Legacy grant for Henrietta Schmoll School of Health is St. Kate's largest gift ever
The College of St. Catherine has received the largest gift in its 104-year history from a donor who chooses to remain anonymous. The perpetual legacy endowment, which will be held in trust by a family foundation, will ensure a gift to St. Catherine of at least $1 million annually in perpetuity.
College officials estimate the endowment to be worth more than $20 million, especially factoring in the volatility of the current stock market. The donor intends the gift to support initiatives in the Henrietta Schmoll School of Health, which the College launched in September 2007.
The gift was announced at a celebratory lunch on campus Dec. 8.
Calling the endowment gift "incredibly generous" and "transformational," St. Catherine President Andrea Lee, IHM, expressed the College's "abiding gratitude and admiration for the foundation's thoughtful decision-making."
Making a difference in healthcare
In its first five years, the grant will fund Henrietta Schmoll School of Health program development, administrative costs, digital learning development and laboratory expansion. Among the measurable goals that the gift will help the College achieve:
- An increase of 170 nursing students over the next five years in a program that routinely fills to capacity;
- The launch of a physician assistant (PA) program focused on primary care, especially in impoverished areas;
- Expansion of advanced practice nursing programs;
- Enhanced online learning tools and
- Expansion of nursing laboratories.
Other short-term goals for the Henrietta Schmoll School of Health include establishing clinical partnerships with health systems in and beyond the Twin Cities, including at least two Catholic healthcare systems with a strong presence in the Midwest.
"This generous gift allows us the resources to support faculty and curricular development, both of which will focus on addressing primary healthcare needs," said Margaret McLaughlin, dean of health professions and two-year programs.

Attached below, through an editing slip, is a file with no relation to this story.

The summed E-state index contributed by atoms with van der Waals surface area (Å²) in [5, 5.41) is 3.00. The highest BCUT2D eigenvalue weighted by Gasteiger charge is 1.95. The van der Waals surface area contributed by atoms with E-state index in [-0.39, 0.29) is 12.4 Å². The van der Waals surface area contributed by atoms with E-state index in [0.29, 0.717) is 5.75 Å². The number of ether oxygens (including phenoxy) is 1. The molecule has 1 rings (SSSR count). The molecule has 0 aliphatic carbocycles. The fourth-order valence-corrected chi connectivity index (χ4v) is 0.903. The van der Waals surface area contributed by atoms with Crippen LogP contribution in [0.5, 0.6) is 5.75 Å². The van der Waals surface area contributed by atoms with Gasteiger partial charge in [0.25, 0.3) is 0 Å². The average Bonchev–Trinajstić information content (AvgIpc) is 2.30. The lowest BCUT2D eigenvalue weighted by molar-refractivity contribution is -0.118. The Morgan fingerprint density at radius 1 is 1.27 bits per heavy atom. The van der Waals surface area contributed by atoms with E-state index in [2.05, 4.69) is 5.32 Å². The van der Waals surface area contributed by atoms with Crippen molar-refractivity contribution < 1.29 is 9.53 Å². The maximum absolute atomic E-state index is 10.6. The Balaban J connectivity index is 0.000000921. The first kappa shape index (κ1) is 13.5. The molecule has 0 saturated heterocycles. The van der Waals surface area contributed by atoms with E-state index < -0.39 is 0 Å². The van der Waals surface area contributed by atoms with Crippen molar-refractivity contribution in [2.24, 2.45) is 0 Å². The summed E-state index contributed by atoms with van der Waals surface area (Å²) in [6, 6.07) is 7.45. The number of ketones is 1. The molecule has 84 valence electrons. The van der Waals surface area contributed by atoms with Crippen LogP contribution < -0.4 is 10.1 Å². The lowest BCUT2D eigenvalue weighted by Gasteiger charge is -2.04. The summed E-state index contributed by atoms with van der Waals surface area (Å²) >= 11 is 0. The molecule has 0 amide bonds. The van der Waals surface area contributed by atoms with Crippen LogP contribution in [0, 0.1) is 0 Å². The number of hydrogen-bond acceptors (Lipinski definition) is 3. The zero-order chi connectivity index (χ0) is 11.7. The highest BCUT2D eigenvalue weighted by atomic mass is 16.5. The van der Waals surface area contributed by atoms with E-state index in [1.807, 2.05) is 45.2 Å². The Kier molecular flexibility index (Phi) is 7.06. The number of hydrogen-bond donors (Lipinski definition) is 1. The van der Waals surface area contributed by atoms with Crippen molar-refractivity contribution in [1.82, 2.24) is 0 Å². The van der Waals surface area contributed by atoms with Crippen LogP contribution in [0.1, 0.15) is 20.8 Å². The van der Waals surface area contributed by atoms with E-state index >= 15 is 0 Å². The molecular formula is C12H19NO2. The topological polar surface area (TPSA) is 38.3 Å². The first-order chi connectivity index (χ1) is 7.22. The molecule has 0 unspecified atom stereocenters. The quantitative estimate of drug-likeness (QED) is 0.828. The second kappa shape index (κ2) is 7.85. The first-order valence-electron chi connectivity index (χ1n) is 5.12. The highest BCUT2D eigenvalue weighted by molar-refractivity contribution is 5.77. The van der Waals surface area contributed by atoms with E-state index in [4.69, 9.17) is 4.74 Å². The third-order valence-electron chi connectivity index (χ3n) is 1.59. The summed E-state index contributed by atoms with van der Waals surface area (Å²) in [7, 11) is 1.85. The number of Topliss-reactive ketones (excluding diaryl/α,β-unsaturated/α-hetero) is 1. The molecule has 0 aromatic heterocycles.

The announcement of the anonymous gift came after Mass celebrating the Feast of the Immaculate Conception, with His Eminence Cardinal Theodore McCarrick, archbishop emeritus of Washington, D.C., presiding.
New name: Henrietta Schmoll School of Health
President Lee also announced that the School will now be known as the Henrietta Schmoll School of Health in honor of alumna Henrietta Schmoll, a 1949 graduate of the College and a trustee emerita who served on the board from November 1980 to December 1989.
Schmoll served as an honorary co-chair of the Campaign for St. Catherine in the early 1990s and established a scholarship fund in 1988 for "needy and deserving" Catholic women from south-central Minnesota, where she was raised. She also was part of the leadership circle for the comprehensive campaign "Leadership in Mind," which concluded in 2005 and raised a record-breaking $86 million.
Building upon more than a century of experience in healthcare education, as well as the legacy of the Sisters of St. Joseph in healthcare, the Henrietta Schmoll School of Health is the first of four schools to be named in the master academic plan for St. Catherine University. Other schools will be announced in June when the College officially changes its name. Those schools will focus on the liberal arts and sciences, business and leadership, and professional programs.
With 5,200 students, the College of St. Catherine offers 21 pre-professional and professional healthcare programs with a liberal arts core and designed to facilitate career "laddering" — allowing students to progress, for example, from an associate degree to a baccalaureate degree to a master’s or a clinical doctorate.
Currently, the Henrietta Schmoll School of Health offers three master's degrees (in nursing, occupational therapy and holistic health studies) as well as a Doctor of Physical Therapy and Doctor of Nursing Practice.
Nearly 40 percent of the total College student body is enrolled in healthcare programs at St. Kate's. Of those, 850 are enrolled in two-year programs, 815 in four-year healthcare programs and 350 in graduate programs. Forty-six percent of these students are the first in their families to attend college, and nearly 38 percent are students of color, with large representations from the African American, Hmong, Somali and Vietnamese communities.
A number of Twin Cities media outlets covered the story of St. Kate's largest gift, including the Minneapolis-based Star Tribune and the St. Paul Pioneer Press.
By Amy Gage
Dec. 29, 2008
Contact Amy Gage, (651) 690-6829